Hiring Should be Amazing Too

4 min. read

Let's make a good first impression

Let's face it, we've all experienced a job hiring or application process that is not so good. The majority of hiring processes are impersonal, automated, and frequently send candidates into clunky application and pre-interview systems. These systems are built to take in information from as many candidates as possible rather than actually develop a connection with candidates. In some cases they end with a candidate waiting by the phone but hearing nothing.

This is sadly a common and growing experience. The Society for Human Resource Management (SHRM) recently shared survey results showing that candidate resentment is increasing from previous years. "Candidate resentment" means that potential employees had bad feelings about the process of applying, qualifying, or interviewing for a position. Importantly, these are bad feelings that stick with them even if they get the position. That means they become new employees but already have reason to think their new workplace is not good.

As the comments in the survey note, candidate resentment has “major repercussions” for companies—including “whether or not candidates will apply to their jobs again, whether they'll refer colleagues and friends, whether they'll be brand advocates and whether they'll buy a company's products and services.” It's easy to see the negatives here and worry, but it's really an opportunity: Treating candidates well is our opportunity to grow and improve reputation, talent acquisition, and workplace happiness.

At Amazing Workplace, we focus on understanding and improving the key drivers of workplace happiness (we just call them "happiness drivers"). We figure, why not apply some of the same Amazing spirit to the hiring process?

Not all of the happiness drivers are relevant in the hiring phase, but there are some to highlight:

  1. Knowing the company's purpose. Every company has a purpose. Candidates want to know what it is. Sometimes in hiring there are mixed messages about this: hiring materials may focus more on a team's mission than the larger purpose of the company. But ultimately candidates are going to want to know what the company does and why, so that they can make a decision on whether it resonates for them. Put the purpose out there, bring it up in the interview, keep it in view and ask for the candidate's thoughts!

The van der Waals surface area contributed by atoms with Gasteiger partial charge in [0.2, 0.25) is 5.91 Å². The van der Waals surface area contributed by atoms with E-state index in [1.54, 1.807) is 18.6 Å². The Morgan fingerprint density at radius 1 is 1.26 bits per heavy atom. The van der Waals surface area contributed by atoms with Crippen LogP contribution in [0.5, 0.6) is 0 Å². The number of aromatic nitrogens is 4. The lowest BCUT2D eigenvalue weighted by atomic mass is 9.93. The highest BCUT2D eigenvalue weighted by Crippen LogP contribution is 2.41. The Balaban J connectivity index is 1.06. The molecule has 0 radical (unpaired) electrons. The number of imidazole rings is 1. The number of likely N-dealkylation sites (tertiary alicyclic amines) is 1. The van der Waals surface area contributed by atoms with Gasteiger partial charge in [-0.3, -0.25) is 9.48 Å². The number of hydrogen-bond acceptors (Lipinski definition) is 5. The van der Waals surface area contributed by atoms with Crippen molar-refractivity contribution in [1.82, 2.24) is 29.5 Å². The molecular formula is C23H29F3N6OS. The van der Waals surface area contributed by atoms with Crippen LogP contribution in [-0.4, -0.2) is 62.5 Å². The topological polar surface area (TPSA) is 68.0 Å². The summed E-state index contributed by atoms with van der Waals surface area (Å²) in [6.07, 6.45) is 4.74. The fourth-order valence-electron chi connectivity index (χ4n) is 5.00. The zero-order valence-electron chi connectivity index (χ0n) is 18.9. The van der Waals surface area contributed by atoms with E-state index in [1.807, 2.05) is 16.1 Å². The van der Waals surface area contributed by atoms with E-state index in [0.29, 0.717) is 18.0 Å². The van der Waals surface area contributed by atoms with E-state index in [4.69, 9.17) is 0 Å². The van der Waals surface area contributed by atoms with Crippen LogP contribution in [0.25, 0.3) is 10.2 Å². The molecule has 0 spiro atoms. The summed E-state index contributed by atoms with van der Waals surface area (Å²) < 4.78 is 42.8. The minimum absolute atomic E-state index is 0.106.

2. Feeling safe. This means feeling safe to speak up, ask questions, and be heard and understood. If candidates can't tell how decisions are made, and they can't get answers to their questions, they are going to come out of the experience feeling alienated. They may not want to accept an offer and they may not speak well of the company later. Be accessible and helpful to candidates. Above all: Always contact candidates directly to explain any hiring decision or decision not to hire -- Never, ever "ghost" a candidate.
  3. Having fun. Companies' hiring processes do not have to be stuffy, overly serious, or threatening. Sadly, they often are. Hiring managers should approach communications and interviews with a sense of "how can I put this person at ease?" Interviews are a great time to ask a jokey (work appropriate) question, meet the potential teammates (play a game together perhaps), or talk at length about shared interests. Set aside plenty of time for interviews -- don't rush them!
  4. Feeling care. Overly rigid hiring processes and hyper-automated hiring processes are efficient on paper, but they leave candidates feeling like materials on an assembly line. Create and maintain a process that works well. Provide ample opportunities for questions or support. Let candidates interact with real people to get answers.

These are some important areas to focus on, but there is much more to the candidate experience. When in doubt, follow this advice from Katya Laviolette, chief people officer at 1Password, "all great companies believe their customers deserve the very best. To deliver on that goal, it’s imperative that we treat talent with the same care." Be intentional about hiring as an activity, and create robust, people-focused processes instead of trying to cut corners. Build what Laviolette describes as "seamless hiring processes that leave all candidates feeling respected and great onboarding experiences that energize new talent and equip them to hit the ground running."

Thanks for taking a look at this post about Amazing hiring! Want to learn more about Amazing Workplace and our happy workplace story? Start here or reach out to us.